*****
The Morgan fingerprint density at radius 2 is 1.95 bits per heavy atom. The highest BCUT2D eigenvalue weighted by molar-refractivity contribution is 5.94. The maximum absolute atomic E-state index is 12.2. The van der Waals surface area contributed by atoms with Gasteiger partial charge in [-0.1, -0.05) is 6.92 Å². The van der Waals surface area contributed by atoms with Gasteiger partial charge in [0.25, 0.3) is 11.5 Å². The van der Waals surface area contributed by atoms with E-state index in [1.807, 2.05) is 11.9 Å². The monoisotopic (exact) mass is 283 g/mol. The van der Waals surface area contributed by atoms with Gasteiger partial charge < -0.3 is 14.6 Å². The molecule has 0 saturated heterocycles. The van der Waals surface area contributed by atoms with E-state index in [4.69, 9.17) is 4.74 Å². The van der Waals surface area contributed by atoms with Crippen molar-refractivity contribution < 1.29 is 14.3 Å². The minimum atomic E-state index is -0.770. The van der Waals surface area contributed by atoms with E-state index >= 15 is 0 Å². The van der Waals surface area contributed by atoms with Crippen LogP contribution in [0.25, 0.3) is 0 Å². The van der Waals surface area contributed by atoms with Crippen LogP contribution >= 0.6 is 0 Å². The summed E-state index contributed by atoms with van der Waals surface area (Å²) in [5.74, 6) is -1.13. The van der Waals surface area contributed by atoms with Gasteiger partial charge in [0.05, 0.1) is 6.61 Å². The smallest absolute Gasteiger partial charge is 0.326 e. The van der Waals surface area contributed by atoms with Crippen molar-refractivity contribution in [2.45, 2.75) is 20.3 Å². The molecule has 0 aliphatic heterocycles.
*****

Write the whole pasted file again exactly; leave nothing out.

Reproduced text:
The Morgan fingerprint density at radius 2 is 1.95 bits per heavy atom. The highest BCUT2D eigenvalue weighted by molar-refractivity contribution is 5.94. The maximum absolute atomic E-state index is 12.2. The van der Waals surface area contributed by atoms with Gasteiger partial charge in [-0.1, -0.05) is 6.92 Å². The van der Waals surface area contributed by atoms with Gasteiger partial charge in [0.25, 0.3) is 11.5 Å². The van der Waals surface area contributed by atoms with E-state index in [1.807, 2.05) is 11.9 Å². The monoisotopic (exact) mass is 283 g/mol. The van der Waals surface area contributed by atoms with Gasteiger partial charge < -0.3 is 14.6 Å². The molecule has 0 saturated heterocycles. The van der Waals surface area contributed by atoms with E-state index in [4.69, 9.17) is 4.74 Å². The van der Waals surface area contributed by atoms with Crippen molar-refractivity contribution < 1.29 is 14.3 Å². The minimum atomic E-state index is -0.770. The van der Waals surface area contributed by atoms with E-state index >= 15 is 0 Å². The van der Waals surface area contributed by atoms with Crippen LogP contribution in [0.25, 0.3) is 0 Å². The van der Waals surface area contributed by atoms with Crippen LogP contribution >= 0.6 is 0 Å². The summed E-state index contributed by atoms with van der Waals surface area (Å²) in [5.74, 6) is -1.13. The van der Waals surface area contributed by atoms with Gasteiger partial charge in [0.05, 0.1) is 6.61 Å². The smallest absolute Gasteiger partial charge is 0.326 e. The van der Waals surface area contributed by atoms with Crippen molar-refractivity contribution in [2.45, 2.75) is 20.3 Å². The molecule has 0 aliphatic heterocycles.